Real Estate & Property

Property Titles – Now You See Them, Now You Don’t

TGB's Giles Kahl writes about electronic conveyancing and what it will mean for property titles in South Australia.

At some time this year we will witness the end of a very long era in South Australia.

For generations, home owners have looked forward to the day when, having made a final payment to their bank or other financial institution, they can hold the title to their home in their hands for the first time. If you still have that ambition, you’d better find a way to pay of the balance of your loan as soon as possible, because soon, the title document you’ve been craving won’t be “worth the paper it’s written on”.

Paper titles will be a thing of the past – perhaps framed and displayed, but not needed for the purposes of dealing with an interest in land.

According to the current timetable, before the end of this year we will see the first use of a new system of “electronic conveyancing”, that is lodgment of changes to land ownership, mortgages and discharges of mortgages etc. by electronic means, without any document (and in particular, without the “paper title”) being lodged at our Lands Titles Office in Grenfell St., Adelaide. The LTO has announced that before that system goes live, paper titles will cease to have any relevance in the process of registration of interests in land (whether or not the dealing itself is electronic or still by the traditional method).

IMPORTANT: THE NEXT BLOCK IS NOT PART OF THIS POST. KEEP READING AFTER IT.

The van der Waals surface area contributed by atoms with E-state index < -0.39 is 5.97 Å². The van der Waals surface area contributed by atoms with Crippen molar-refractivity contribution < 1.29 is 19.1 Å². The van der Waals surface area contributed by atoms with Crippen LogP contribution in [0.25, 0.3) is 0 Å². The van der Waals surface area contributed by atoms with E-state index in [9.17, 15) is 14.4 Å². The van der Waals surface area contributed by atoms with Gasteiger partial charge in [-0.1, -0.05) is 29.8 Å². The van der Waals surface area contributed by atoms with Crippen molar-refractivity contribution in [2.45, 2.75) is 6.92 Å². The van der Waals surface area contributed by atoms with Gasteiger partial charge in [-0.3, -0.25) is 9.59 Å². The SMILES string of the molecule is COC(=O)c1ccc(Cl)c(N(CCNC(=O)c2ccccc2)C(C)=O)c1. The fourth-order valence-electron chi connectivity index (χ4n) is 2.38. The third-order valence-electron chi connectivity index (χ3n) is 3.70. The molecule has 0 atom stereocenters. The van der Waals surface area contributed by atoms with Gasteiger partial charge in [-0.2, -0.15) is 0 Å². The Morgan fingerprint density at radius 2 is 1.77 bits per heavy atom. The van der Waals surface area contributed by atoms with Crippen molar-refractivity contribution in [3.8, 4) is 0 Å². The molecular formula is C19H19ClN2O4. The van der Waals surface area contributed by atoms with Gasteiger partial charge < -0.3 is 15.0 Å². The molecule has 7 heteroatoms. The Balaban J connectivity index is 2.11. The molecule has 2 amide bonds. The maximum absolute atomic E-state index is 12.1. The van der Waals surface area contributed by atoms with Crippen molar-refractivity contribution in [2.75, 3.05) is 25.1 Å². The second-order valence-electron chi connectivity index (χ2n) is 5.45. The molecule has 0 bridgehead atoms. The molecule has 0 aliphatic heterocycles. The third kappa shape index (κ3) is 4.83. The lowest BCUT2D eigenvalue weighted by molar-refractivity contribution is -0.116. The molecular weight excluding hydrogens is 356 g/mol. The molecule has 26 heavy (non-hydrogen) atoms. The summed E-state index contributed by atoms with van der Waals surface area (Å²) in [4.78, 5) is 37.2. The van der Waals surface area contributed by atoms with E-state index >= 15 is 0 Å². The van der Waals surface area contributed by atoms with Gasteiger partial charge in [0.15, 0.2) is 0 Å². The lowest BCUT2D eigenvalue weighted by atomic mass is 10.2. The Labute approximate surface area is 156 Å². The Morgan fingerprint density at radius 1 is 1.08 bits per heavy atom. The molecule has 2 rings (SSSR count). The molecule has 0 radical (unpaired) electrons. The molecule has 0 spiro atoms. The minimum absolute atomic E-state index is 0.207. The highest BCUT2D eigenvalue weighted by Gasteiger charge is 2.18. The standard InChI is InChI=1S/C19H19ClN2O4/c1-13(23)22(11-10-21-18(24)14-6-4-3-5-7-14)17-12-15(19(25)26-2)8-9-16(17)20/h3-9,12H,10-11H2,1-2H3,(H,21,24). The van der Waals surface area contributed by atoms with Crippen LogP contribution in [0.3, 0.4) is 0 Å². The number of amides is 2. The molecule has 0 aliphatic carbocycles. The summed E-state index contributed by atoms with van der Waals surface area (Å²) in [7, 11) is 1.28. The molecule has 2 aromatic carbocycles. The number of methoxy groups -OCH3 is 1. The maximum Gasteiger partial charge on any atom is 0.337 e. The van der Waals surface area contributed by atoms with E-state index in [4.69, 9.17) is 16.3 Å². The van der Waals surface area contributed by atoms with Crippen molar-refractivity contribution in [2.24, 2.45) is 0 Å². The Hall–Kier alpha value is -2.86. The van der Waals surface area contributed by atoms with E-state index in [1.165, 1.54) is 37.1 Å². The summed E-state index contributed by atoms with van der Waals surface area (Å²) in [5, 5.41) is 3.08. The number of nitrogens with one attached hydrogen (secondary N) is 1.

It is clear that paper titles will have no role to play in any system of electronic conveyancing. The purpose of electronic conveyancing is to allow property settlements and other land dealings to happen without any person going to the LTO, and without any documents being lodged at the LTO. The parties to the transaction will produce evidence of their identities to their lawyers or conveyancers and sign authorities (on paper) to allow them to do whatever is necessary online to complete the process.

On the day of settlement, at the given time, if all parties (including financial institutions) have electronically confirmed that they are satisfied with the arrangements, and the money (if any) to change hands is in the appropriate trust account, the official computer system will transfer the funds and notify the LTO to change its title records accordingly. Paper titles are inconsistent with this process, and hence will be of historical interest only.

Don’t burn your paper title (if you have one) just yet – at this stage it is still just as important as ever. The winds of change are however stirring, and your paper title will be blown away!

For advice about your property legal issue, contact your nearest TGB office or register online for an appointment.